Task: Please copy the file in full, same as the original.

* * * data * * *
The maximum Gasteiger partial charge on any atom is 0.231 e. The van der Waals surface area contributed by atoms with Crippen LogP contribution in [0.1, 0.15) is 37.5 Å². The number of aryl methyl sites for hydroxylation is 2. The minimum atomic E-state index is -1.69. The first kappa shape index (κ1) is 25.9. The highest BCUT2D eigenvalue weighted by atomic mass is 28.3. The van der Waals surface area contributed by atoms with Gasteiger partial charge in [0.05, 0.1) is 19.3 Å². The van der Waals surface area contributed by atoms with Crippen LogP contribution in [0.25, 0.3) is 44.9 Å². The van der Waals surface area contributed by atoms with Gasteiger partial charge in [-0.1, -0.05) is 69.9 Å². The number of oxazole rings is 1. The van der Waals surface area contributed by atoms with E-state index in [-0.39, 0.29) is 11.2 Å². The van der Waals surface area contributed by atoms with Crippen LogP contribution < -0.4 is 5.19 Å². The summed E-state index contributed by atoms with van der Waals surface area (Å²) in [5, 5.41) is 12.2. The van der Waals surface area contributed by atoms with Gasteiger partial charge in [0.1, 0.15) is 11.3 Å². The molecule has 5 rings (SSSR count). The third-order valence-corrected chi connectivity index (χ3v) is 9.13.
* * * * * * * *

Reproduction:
The maximum Gasteiger partial charge on any atom is 0.231 e. The van der Waals surface area contributed by atoms with Crippen LogP contribution in [0.1, 0.15) is 37.5 Å². The number of aryl methyl sites for hydroxylation is 2. The minimum atomic E-state index is -1.69. The first kappa shape index (κ1) is 25.9. The highest BCUT2D eigenvalue weighted by atomic mass is 28.3. The van der Waals surface area contributed by atoms with Gasteiger partial charge in [0.05, 0.1) is 19.3 Å². The van der Waals surface area contributed by atoms with Crippen LogP contribution in [0.25, 0.3) is 44.9 Å². The van der Waals surface area contributed by atoms with Gasteiger partial charge in [-0.1, -0.05) is 69.9 Å². The number of oxazole rings is 1. The van der Waals surface area contributed by atoms with E-state index in [-0.39, 0.29) is 11.2 Å². The van der Waals surface area contributed by atoms with Crippen LogP contribution < -0.4 is 5.19 Å². The summed E-state index contributed by atoms with van der Waals surface area (Å²) in [5, 5.41) is 12.2. The van der Waals surface area contributed by atoms with Gasteiger partial charge in [0.1, 0.15) is 11.3 Å². The molecule has 5 rings (SSSR count). The third-order valence-corrected chi connectivity index (χ3v) is 9.13.